I think I’m running the risk of being too obsessed with the aesthetics, neglecting the relative simplicity I have always wanted to dominate in these meals.
The fish was wonderful, but after it was served I had to admit to myself (and Barry) that there a little too much going on in the presentation. I sometimes find it hard to ignore adding colorful ingredients like those tomatoes and the purple micro radish when a better decision might be to put them aside for another meal.
I should probably have stopped with the cayenne and paprika dusting, but it’s really hard to shut a sun gold tomato outside of any meal.
- two 8 or 9-ounce fillets of Tautog (known in New York as ‘Blackfish’), Seatuck Fish Company, in the Union Square Greenmarket, more or less prepared using this recipe by Caroline Rossock, with the exception of heating inside the pan before the fish was added one finely-chopped small orange (heatless) Habanada pepper from Norwich Meadows Farm, and substituting for the sage, a mixture of thyme, rosemary, and marjoram from Stokes Farm plus winter savory from Keith’s Farm, using, specifically, pitted Kalamata olives from Whole Foods, dusting the fillets with a 50/50 mix of an excellent cayenne pepper and a good dulce paprika instead of the Aleppo Pepper, now unobtainable, and finally, halfway through the cooking, throwing into the pan a handful of pricked sun gold tomatoes from Ryder Farm, and finishing the fillets on the plates with some micro purple radish from Two Guys from Woodbridge and a drizzle of olive oil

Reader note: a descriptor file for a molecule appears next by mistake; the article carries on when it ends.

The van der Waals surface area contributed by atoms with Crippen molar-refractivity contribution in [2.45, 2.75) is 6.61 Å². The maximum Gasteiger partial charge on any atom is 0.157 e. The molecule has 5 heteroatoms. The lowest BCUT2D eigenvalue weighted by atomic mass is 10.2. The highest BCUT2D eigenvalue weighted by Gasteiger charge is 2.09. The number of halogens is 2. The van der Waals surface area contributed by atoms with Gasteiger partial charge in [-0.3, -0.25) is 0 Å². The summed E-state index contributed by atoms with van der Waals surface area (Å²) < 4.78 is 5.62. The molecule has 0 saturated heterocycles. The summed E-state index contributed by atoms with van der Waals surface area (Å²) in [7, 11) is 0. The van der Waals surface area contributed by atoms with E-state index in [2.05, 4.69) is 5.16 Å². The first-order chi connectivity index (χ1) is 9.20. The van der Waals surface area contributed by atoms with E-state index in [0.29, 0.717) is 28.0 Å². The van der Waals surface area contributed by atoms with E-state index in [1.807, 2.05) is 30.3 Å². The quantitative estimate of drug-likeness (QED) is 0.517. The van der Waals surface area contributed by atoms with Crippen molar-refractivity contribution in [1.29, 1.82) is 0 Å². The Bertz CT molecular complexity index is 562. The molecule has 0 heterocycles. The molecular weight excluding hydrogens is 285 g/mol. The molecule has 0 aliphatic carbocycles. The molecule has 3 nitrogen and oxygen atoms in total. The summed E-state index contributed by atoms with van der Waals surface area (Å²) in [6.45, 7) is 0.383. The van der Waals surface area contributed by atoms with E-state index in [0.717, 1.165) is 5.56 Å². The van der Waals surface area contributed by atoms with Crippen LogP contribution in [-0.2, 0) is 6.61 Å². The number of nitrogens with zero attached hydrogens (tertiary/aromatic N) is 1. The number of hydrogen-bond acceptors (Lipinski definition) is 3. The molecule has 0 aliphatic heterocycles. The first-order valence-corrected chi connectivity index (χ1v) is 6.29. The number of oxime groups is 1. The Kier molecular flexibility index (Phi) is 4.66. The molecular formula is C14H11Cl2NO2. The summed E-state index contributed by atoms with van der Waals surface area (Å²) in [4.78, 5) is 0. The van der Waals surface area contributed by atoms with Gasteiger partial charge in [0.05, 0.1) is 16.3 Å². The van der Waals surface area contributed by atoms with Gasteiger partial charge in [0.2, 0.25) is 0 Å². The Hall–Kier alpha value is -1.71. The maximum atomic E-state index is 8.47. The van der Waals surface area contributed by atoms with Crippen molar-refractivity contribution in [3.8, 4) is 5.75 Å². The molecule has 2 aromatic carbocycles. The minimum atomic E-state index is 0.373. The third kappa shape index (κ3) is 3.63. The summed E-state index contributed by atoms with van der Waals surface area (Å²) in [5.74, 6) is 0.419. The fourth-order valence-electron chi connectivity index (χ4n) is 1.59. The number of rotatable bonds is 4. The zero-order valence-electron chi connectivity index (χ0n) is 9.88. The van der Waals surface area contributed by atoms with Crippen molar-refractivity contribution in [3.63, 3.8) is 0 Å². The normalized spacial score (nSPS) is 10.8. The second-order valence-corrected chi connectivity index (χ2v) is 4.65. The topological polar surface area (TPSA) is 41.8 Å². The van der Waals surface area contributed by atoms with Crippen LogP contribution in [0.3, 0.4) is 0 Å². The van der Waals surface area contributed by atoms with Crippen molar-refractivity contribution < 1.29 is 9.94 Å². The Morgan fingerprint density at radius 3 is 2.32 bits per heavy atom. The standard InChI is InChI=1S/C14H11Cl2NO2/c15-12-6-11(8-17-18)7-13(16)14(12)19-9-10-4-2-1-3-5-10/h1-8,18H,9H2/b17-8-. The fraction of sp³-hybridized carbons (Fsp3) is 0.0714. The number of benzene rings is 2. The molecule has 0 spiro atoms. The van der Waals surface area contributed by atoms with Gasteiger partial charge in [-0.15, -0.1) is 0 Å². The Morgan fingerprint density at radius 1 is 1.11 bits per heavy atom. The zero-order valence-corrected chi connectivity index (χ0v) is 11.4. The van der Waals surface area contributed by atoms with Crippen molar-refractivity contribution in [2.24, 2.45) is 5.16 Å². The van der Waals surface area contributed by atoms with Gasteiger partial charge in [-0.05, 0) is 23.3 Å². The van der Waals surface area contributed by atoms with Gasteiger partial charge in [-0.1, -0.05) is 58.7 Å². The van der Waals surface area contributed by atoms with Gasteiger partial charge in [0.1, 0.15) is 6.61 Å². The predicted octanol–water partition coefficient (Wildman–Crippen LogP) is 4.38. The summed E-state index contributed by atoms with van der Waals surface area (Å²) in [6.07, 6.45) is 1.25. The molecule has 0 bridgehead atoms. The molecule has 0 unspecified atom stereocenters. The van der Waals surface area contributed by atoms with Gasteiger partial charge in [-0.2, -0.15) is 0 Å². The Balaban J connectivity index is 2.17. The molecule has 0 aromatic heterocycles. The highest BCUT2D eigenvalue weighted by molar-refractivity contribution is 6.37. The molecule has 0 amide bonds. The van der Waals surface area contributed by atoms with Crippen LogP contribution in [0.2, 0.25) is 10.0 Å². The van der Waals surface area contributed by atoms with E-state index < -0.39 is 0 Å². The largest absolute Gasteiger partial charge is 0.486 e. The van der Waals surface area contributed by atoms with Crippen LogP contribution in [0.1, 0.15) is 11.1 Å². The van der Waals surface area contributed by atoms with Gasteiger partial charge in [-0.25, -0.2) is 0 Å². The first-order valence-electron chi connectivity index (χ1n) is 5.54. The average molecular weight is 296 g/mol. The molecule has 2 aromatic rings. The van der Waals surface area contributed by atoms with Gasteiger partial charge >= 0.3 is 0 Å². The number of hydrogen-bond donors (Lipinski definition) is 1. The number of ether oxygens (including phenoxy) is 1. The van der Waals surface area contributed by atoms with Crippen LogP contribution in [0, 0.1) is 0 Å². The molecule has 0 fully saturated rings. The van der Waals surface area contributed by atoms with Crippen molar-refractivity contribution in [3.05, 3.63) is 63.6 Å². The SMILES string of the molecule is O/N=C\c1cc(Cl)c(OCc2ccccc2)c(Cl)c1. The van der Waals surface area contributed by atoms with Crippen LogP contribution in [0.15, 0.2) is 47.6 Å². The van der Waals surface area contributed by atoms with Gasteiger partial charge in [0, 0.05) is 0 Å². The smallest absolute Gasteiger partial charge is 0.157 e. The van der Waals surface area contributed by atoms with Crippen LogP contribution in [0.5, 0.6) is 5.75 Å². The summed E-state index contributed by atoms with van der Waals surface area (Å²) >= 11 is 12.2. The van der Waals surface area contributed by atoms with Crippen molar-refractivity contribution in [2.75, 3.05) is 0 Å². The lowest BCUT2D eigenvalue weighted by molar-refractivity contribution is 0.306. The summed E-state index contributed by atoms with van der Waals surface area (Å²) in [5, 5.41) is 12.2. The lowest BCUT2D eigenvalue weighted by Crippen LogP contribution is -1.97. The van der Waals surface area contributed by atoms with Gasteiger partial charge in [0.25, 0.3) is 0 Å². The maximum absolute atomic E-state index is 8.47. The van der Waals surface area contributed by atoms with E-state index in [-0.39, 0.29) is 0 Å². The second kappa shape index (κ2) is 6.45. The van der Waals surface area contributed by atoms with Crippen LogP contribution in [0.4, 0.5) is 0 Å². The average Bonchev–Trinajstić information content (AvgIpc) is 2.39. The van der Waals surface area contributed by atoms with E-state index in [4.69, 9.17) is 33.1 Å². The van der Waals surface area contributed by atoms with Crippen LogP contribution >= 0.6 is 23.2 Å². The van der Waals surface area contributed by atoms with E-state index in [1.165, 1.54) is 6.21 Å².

- flowerets from a ten-ounce white cauliflower from Norwich Meadows Farms, tossed with olive oil, salt, pepper, and part of a cherry pepper from Oak Grove Plantation, finely-chopped, scattered on an unglazed ceramic oven pan, roasted at the same 425º used for the fish, finished with parsley from Keith’s Farm, chopped, and a drizzle of olive oil
- the wine was a California (Sonoma) white, ROX Scott Peterson Sonoma Coast Chardonnay 2015 from Naked Wines
- the music was the album, ‘Music of Poul Ruders, Vol. 6‘, from Bridge Records